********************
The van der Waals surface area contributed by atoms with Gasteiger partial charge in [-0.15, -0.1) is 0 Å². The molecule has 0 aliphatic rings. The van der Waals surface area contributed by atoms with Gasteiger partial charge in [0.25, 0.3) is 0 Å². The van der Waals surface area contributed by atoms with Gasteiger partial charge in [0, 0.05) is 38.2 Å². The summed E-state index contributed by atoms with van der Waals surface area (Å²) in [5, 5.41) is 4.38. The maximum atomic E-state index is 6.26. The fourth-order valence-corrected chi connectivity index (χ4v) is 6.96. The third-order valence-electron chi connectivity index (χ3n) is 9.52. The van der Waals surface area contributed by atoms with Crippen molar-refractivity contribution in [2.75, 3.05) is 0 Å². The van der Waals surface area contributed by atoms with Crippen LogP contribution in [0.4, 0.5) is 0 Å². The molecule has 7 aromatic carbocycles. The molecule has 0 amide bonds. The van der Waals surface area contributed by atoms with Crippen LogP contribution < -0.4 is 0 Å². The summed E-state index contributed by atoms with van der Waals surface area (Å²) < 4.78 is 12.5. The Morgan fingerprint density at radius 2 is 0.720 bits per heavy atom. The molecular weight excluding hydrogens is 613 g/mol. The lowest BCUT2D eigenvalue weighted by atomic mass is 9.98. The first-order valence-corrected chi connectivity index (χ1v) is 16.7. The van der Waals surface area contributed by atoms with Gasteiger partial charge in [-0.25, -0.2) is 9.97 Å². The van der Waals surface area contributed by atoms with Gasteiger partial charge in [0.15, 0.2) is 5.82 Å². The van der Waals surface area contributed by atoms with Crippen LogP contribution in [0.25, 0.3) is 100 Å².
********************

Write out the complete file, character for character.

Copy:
The van der Waals surface area contributed by atoms with Gasteiger partial charge in [-0.15, -0.1) is 0 Å². The molecule has 0 aliphatic rings. The van der Waals surface area contributed by atoms with Gasteiger partial charge in [0.25, 0.3) is 0 Å². The van der Waals surface area contributed by atoms with Gasteiger partial charge in [0, 0.05) is 38.2 Å². The summed E-state index contributed by atoms with van der Waals surface area (Å²) in [5, 5.41) is 4.38. The maximum atomic E-state index is 6.26. The fourth-order valence-corrected chi connectivity index (χ4v) is 6.96. The third-order valence-electron chi connectivity index (χ3n) is 9.52. The van der Waals surface area contributed by atoms with Crippen molar-refractivity contribution in [2.75, 3.05) is 0 Å². The van der Waals surface area contributed by atoms with Crippen LogP contribution in [0.4, 0.5) is 0 Å². The molecule has 7 aromatic carbocycles. The molecule has 0 amide bonds. The van der Waals surface area contributed by atoms with Crippen LogP contribution < -0.4 is 0 Å². The summed E-state index contributed by atoms with van der Waals surface area (Å²) < 4.78 is 12.5. The Morgan fingerprint density at radius 2 is 0.720 bits per heavy atom. The molecular weight excluding hydrogens is 613 g/mol. The lowest BCUT2D eigenvalue weighted by atomic mass is 9.98. The first-order valence-corrected chi connectivity index (χ1v) is 16.7. The van der Waals surface area contributed by atoms with Gasteiger partial charge in [-0.25, -0.2) is 9.97 Å². The van der Waals surface area contributed by atoms with Gasteiger partial charge in [0.15, 0.2) is 5.82 Å². The van der Waals surface area contributed by atoms with Crippen LogP contribution in [0.25, 0.3) is 100 Å².